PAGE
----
The roundtable – which looks set to become a bi-annual event - focused on the implementation of SPS 515 Strategic Planning and Member Outcomes and Product Design and Distribution Obligations (DDOs).
In response to various issues raised by the CEOs about the challenges in applying the legislation, APRA and ASIC said they were keen to work with the industry on data governance and management and to refine the measurement of member outcomes.
ASIC encouraged trustees to take a holistic approach to the DDOs, noting that could be benefits in applying this thinking across all their products, particularly where products share key features such as insurance.
ASIC confirmed that clearing houses are caught by the DDOs, but welcomed views from the industry on this. Note : AIST, with input from members, provided a submission to ASIC outlining the reasons why clearing houses should be excluded from DDO obligations.
APRA confirmed that it will shortly be releasing a discussion paper focussing on trustee reserving and resilience, which will touch on the trustee indemnity changes which take effect on 1 January, 2022.
APRA and ASIC have published a joint letter to RSE licensees providing further guidance on oversight of advice fee payments from superannuation accounts.
Recent legislative changes limit advice fee deductions from superannuation accounts in response to Recommendations 2.1, 2.2, 3.2 and 3.3 of the Royal Commission into Misconduct in the Banking, Superannuation and Financial Sector (Royal Commission). The letter sets out the regulators’ expectations about the oversight of these arrangements.
The letter also sets out detailed information on the meaning of ‘advice fees’, and it outlines specific issues for trustee decision-making, assurance processes and system functionality.
APRA and ASIC highlight their findings of failures in trustee oversight leading to financial adviser misconduct, and note that appropriate risk management practices by trustees is paramount.
AIST has previously outlined its support for these measures, in particular the value of non-ongoing advice.
Earlier this week, AIST along with several superannuation funds met with APRA to discuss the impending expense reporting obligations (SRS 332.0) under Phase 1 of APRA’s Superannuation Data Transformation program.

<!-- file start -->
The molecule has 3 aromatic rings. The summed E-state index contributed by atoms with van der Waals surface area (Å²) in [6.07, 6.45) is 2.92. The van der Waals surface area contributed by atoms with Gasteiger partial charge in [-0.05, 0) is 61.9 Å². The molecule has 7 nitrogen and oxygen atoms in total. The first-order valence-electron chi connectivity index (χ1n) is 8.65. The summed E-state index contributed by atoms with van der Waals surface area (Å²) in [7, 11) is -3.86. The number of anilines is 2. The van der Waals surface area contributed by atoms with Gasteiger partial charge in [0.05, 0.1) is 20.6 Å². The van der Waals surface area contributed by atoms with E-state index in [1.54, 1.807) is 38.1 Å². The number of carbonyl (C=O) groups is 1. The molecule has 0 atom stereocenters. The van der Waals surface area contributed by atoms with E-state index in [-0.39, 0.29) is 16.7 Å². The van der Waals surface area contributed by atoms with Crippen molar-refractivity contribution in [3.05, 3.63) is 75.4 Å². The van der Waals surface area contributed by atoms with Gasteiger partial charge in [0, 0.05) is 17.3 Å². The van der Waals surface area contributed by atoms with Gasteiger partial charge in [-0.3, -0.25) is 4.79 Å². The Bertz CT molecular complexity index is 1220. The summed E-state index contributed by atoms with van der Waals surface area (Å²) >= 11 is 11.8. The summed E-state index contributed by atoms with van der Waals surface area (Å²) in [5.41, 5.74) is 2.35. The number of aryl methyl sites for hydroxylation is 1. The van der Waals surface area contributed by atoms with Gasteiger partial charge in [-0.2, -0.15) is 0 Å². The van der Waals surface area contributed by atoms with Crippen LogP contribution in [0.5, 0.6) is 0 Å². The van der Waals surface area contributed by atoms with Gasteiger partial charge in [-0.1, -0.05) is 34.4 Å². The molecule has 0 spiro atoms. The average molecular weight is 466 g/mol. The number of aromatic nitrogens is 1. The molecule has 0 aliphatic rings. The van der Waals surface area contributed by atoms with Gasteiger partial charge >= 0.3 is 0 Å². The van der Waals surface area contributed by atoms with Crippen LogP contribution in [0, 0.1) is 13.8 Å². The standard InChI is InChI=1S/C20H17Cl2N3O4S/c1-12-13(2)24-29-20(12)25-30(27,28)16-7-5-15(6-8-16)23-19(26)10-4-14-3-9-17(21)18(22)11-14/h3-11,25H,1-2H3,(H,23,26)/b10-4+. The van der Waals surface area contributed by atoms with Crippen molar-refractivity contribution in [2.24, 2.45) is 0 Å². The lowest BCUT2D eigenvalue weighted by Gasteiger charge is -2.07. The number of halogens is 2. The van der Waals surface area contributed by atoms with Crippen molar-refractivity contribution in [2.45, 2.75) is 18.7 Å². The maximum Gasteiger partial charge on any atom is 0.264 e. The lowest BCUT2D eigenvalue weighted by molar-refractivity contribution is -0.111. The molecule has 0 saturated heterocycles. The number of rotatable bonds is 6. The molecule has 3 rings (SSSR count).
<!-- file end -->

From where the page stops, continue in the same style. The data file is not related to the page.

The meeting sought to bring together funds and the prudential regulator to discuss existing challenges raised by the industry in relation to the expense reporting form APRA is introducing.
APRA acknowledges the challenges faced by the new reporting regime, and is open to working closely with AIST and its members to provide further guidance and clarity on the requirements. APRA has invited AIST to another meeting to continue discussions, with the next meeting to be held on 12 July 2021.
Last week, AIST facilitated a webinar presented by Scott Charaneka and Holly Marchant from Thomson Geer on the incoming breach reporting obligations effective from 1 October 2021.
The webinar delved into what the new regime means for superannuation trustees, the drivers of the incoming changes, and key considerations arising with the new regime.
AIST members can access the complimentary webinar and the presentation through the AIST member portal.
In preparation for incoming reforms on reportable situations (formerly breach reports), AFS licensees and Australian credit licensees will be required from 1 October 2021 to submit reportable situations to ASIC via the approved form in the ASIC Regulatory Portal.
The form will feature mandatory fields designed to help licensees comply with their obligations. AIST notes superannuation funds should check their access and who can view reportable situations.
More information, including quick reference guides and instructional videos, can be found here.
Preliminary data from the ABS’s 2020-21 Survey of Income and Housing has revealed that the average amount withdrawn by people who accessed the scheme twice was $16,377.